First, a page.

Employee Services will be closed Nov. 26 and Nov. 27, and will reopen at 8 a.m. Monday, Nov. 30. We would like to wish a Happy Thanksgiving to all CU faculty, staff, students and their families.
CU System Administration complies with the Family Medical Leave Act (FMLA) of 1993, which means you can take up to 12 weeks of time off in a rolling 12-month period and be assured your job is protected during leave taken for one of the following reasons:
- the birth and subsequent care of a baby
- the placement and care of a child in adoptive/foster care
- a serious health condition of an employee’s spouse, domestic partner, child or parent
- your own serious health condition
- care for a parent, spouse, civil union partner, domestic partner, child or next of kin who is an injured service member
- a qualifying exigency when your parent, child, spouse, civil union partner or domestic partner is called up for active military duty
* A serious health condition is defined as: "an illness, injury, impairment, or physical or mental condition that involves either an overnight stay in a medical care facility, or continuing treatment by a health care provider for a condition that either prevents the employee from performing the functions of the employee’s job, or prevents the qualified family member from participating in school or other daily activities.”
Effective April 1, 2020, expanded family and medical leave include those caring for a child whose school or place of care is closed (or child care provider is unavailable) for reasons related to COVID-19.
Find out if you qualify:
A classified employee is eligible to take up to 13 weeks (520 hours) of family medical leave per a rolling 12-month period, so long as that employee has one year of total state service as of the date leave will begin.
University staff may take up to 12 weeks (generally 480 hours) of family medical leave per a rolling 12-month period, so long as they have been employed by the University for at least 12 months and have worked at least 1,250 hours during the most recent 12-month period.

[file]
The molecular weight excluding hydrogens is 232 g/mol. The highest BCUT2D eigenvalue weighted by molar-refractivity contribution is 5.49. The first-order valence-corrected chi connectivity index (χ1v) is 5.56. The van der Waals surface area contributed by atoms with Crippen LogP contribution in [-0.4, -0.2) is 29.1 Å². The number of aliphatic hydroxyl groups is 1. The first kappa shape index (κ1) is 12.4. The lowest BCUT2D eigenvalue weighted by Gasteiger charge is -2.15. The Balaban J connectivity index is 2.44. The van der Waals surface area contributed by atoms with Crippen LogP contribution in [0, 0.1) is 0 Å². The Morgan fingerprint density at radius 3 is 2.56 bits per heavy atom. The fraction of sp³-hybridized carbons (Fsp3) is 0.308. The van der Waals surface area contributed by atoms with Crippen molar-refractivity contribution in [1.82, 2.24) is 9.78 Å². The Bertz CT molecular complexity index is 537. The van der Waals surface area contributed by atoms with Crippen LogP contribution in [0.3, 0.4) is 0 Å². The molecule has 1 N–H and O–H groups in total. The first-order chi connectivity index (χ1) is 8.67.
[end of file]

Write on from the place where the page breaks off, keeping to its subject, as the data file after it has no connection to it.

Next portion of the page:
There are two forms of military leave: to care for an injured service member or leave when a family member is on active duty.
The Emergency Family and Medical Leave Expansion Act and the Emergency Paid Sick Leave Act are subject to ongoing updates from the U.S. Department of Labor (DOL); leave granted under these laws is subject to change in accordance with updated guidance.
The FMLA has been amended to allow U.S. workers to take up to 12 weeks of job-protected leave if the employee is unable to work or telework due to a need to care for a child under 18 years of age because that child's school or place of care is closed or the child's child care provider is unavailable due to a public health emergency with respect to COVID-19.
Eligible Employee: Any full-time or part-time employee regardless of funding source that has been on the employer's payroll for 30 calendar days.
Restoration to Position after Leave Ends: Emergency FMLA leave is job-protected, meaning the employer must restore an employee to the same or equivalent position upon their return to work.
*Employees should note that there may be exceptions to the general rule that they will be restored to work. These expectations include layoffs, shift elimination, fradulently obtaining leave, and occasions when the employe is unable to perform essential job functions.